The Phone Call

The phone rings.

I don’t recognize the number, but the area code is right. I answer.


“Hi Mr. L****…it’s Doctor W***. I just wanted to tell you…I took a look, and it’s definitely Leukemia.”


“I went ahead and called a doctor in the city, her name is Gail Roboz. I want you to make an appointment to see her on Monday. They’re expecting your call.”


I make the call. The receptionist expected me. I put the phone down. I look at it. I look up at my computer screen. Phone again. I take off my glasses, put my head in my hands, and I take a breath. I look back at the phone. There’s a call I need to make, but I don’t want to.

Tears happen. I don’t really notice.

I open a tab on my computer, and type “leukemia survival rates”. 2 minutes later, I turn my computer off.

I pick up the phone, and dial my mom. I don’t really know what I said, or how she responded, but I hear the pain.

The rest of the night is a blur. I think my family came over shortly after I heard the news, but I honestly couldn’t tell you if it was then or the next morning. Realistically, I can only say those are the only two possibilities because I know my family wouldn’t have waited longer.

I’m pretty sure they were there. I’m pretty sure I watched TV. I think I ate.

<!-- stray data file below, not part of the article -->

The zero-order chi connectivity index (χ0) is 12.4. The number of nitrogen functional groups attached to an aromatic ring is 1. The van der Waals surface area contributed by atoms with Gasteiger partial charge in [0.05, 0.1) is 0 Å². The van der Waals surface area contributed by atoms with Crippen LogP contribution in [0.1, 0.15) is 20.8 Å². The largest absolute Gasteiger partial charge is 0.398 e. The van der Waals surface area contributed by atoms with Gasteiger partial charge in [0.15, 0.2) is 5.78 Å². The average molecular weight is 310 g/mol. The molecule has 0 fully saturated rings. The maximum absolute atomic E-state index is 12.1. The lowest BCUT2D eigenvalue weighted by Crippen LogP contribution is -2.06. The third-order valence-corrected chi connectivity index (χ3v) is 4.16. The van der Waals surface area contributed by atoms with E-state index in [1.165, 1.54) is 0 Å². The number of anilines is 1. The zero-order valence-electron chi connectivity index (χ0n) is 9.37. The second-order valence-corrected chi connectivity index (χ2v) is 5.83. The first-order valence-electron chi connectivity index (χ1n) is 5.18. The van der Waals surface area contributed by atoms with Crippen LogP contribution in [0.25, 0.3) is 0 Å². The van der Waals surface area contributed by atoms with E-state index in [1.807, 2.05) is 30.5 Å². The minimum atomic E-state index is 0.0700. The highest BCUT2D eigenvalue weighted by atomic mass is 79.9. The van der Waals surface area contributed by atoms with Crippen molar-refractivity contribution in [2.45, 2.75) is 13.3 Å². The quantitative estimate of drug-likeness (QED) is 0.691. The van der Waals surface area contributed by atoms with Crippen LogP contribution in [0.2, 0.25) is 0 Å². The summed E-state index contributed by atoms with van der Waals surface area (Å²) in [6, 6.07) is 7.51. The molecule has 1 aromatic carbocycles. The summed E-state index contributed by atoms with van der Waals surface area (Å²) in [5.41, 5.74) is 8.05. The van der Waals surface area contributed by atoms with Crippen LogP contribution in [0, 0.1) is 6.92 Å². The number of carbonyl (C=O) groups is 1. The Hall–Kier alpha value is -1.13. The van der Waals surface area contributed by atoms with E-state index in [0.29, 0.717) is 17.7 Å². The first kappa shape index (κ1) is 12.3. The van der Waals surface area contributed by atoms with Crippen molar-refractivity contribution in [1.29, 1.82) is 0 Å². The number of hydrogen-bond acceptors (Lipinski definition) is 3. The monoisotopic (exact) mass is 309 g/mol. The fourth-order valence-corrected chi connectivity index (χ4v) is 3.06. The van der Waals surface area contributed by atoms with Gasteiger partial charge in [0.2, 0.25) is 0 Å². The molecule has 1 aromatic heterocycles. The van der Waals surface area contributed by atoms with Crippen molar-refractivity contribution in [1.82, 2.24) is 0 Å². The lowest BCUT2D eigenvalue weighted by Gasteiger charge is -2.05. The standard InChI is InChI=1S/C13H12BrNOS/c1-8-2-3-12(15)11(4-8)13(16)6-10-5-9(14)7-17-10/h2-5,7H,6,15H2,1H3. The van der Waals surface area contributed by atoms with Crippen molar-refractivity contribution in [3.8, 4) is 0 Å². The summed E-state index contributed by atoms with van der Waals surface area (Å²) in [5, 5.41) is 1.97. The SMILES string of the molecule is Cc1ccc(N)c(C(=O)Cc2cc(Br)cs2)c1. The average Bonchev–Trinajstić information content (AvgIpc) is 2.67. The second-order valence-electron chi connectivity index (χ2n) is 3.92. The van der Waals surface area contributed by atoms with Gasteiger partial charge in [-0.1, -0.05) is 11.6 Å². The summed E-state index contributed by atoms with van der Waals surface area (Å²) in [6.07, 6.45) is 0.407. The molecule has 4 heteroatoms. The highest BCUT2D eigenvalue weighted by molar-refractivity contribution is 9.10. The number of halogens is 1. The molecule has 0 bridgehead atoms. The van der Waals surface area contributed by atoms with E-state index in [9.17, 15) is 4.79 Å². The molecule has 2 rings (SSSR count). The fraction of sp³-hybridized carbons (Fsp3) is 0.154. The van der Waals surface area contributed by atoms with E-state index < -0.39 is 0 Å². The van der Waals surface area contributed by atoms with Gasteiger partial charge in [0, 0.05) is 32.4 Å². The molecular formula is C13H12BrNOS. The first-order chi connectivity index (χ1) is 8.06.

But all in all, that was probably the worst night of my entire life.

But where to go from there? How does one move past that? How do you deal with that kind of news? How do you mentally prepare yourself for the ordeal you know you’ll have to deal with?

I slept an hour or two that night. I woke up to my phone alerting me that it was time to leave for my Triathlon. I hit snooze, rolled over, and felt a few tears fall down my face.

The rest of the weekend was mainly spent waiting, dreading, trying not to cry or break down. I can’t say that I succeeded, but I’m still standing. Technically, all of that happened over 5 days, but in my head, that will forever remain as one event.

Hopefully, though, that will remain the worst night of my life for a long time to come.


  1. […] to the first diagnosis. It’s pretty raw, though I’m proud of the writing. It’s here. You can also find more reactions and dealing with the implications here and […]

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